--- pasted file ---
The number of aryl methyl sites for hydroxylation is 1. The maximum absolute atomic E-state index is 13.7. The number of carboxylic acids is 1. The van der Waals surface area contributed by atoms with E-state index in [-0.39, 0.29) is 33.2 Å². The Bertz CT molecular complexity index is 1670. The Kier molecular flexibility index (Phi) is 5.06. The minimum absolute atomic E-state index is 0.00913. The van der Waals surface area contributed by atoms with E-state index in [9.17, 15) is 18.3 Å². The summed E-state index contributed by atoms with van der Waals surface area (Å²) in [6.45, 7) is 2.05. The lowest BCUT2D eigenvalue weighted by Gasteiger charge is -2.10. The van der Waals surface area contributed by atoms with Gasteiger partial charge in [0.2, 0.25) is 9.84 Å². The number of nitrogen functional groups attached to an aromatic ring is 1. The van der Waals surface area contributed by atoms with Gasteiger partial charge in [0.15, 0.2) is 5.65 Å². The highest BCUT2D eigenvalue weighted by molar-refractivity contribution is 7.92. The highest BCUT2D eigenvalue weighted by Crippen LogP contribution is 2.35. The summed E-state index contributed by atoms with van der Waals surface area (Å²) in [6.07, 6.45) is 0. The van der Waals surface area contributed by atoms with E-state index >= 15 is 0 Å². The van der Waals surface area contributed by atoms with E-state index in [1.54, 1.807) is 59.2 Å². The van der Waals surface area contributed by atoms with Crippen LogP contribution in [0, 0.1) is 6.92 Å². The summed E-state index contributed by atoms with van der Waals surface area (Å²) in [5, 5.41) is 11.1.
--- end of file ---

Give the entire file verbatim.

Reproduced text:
The number of aryl methyl sites for hydroxylation is 1. The maximum absolute atomic E-state index is 13.7. The number of carboxylic acids is 1. The van der Waals surface area contributed by atoms with E-state index in [-0.39, 0.29) is 33.2 Å². The Bertz CT molecular complexity index is 1670. The Kier molecular flexibility index (Phi) is 5.06. The minimum absolute atomic E-state index is 0.00913. The van der Waals surface area contributed by atoms with E-state index in [9.17, 15) is 18.3 Å². The summed E-state index contributed by atoms with van der Waals surface area (Å²) in [6.45, 7) is 2.05. The lowest BCUT2D eigenvalue weighted by Gasteiger charge is -2.10. The van der Waals surface area contributed by atoms with Gasteiger partial charge in [0.2, 0.25) is 9.84 Å². The number of nitrogen functional groups attached to an aromatic ring is 1. The van der Waals surface area contributed by atoms with Gasteiger partial charge in [0.15, 0.2) is 5.65 Å². The highest BCUT2D eigenvalue weighted by molar-refractivity contribution is 7.92. The highest BCUT2D eigenvalue weighted by Crippen LogP contribution is 2.35. The summed E-state index contributed by atoms with van der Waals surface area (Å²) in [6.07, 6.45) is 0. The van der Waals surface area contributed by atoms with E-state index >= 15 is 0 Å². The van der Waals surface area contributed by atoms with E-state index in [1.54, 1.807) is 59.2 Å². The van der Waals surface area contributed by atoms with Crippen LogP contribution in [0, 0.1) is 6.92 Å². The summed E-state index contributed by atoms with van der Waals surface area (Å²) in [5, 5.41) is 11.1.